Fundamentally, securing your WordPress website is not about achieving a perfectly secure system. When it comes to website security, “perfection” is an impractical or impossible ideal to achieve or maintain. We’d all like to believe it’s possible to eliminate every possible security risks with our website, but it simply isn’t. Good website security is risk reduction, not risk elimination. It boils down to implementing the most appropriate and reasonable security controls that will reduce the risk of your site becoming a target and subsequently getting hacked.
This being said, securing your WordPress website requires much more than installing a security plugin and walking away. Whether you’re a Fortune 500 company, an ecommerce retailer or a small business with an online marketing presence, protecting your website from hackers should be a top priority. Truly securing your website requires that you consider and address all three components of a complete security strategy — protection, detection and recovery.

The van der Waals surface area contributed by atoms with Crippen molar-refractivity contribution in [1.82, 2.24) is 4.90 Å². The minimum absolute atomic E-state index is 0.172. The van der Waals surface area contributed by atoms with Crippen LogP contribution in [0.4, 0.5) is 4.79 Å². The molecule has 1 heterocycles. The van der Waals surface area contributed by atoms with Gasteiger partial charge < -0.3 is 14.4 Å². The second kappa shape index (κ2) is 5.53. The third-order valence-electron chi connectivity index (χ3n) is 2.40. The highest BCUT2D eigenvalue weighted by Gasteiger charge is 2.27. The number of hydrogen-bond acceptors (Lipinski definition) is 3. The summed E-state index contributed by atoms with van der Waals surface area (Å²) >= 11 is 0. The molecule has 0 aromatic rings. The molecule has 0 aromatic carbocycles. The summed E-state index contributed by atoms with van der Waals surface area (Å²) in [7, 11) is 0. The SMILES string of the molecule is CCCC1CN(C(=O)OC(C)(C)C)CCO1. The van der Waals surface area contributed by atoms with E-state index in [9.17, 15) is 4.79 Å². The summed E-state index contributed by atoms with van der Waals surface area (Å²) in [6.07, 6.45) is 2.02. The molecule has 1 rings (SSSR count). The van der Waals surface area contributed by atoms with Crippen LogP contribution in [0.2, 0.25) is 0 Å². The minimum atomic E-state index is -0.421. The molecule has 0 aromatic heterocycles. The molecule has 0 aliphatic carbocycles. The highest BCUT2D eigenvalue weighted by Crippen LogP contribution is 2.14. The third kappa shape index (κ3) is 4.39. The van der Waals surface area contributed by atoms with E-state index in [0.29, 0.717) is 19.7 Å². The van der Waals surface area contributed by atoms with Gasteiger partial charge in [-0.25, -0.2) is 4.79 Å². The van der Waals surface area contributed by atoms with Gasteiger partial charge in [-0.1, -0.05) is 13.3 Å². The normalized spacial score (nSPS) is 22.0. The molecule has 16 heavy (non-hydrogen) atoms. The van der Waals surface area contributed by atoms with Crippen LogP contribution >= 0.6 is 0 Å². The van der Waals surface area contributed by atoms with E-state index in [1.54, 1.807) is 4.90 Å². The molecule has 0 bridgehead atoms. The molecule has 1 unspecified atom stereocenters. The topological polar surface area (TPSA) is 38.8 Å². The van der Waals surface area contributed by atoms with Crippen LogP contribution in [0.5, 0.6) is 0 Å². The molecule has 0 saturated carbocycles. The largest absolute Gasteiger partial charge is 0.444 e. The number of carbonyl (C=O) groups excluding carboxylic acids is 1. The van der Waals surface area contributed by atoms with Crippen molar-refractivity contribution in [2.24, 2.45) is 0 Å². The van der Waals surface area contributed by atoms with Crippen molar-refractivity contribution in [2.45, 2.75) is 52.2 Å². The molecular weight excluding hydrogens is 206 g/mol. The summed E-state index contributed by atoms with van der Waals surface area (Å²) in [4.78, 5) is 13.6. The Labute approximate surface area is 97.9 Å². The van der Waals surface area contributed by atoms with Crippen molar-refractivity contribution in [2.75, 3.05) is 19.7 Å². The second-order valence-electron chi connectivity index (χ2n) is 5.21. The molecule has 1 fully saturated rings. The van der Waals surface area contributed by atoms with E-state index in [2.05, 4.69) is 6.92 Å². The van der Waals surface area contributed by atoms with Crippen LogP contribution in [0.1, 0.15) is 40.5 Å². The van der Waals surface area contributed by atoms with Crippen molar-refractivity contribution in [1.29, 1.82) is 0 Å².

Implementing security measures to stop attacks before they start is an obvious first step. In this Part I of our 3 part series, we’ll review some common best practices for protecting your WordPress website from possible hacks.
Ensure that WordPress Core, Themes and Plugins Are Current
Keep Up With the Joneses
One of the biggest security vulnerabilities in WordPress is outdated software. The WordPress team updates core files frequently, often to patch vulnerabilities and strengthen the software against attacks. The most popular and well maintained themes and plugins are also updated periodically. With information now publicly available about fixes to security holes in previous WordPress versions, it is easy for hackers to target specific documented weaknesses. This means that an out-of-date site is even more vulnerable. It is therefore important that you update your site with regularity.
Clean Out Your Closet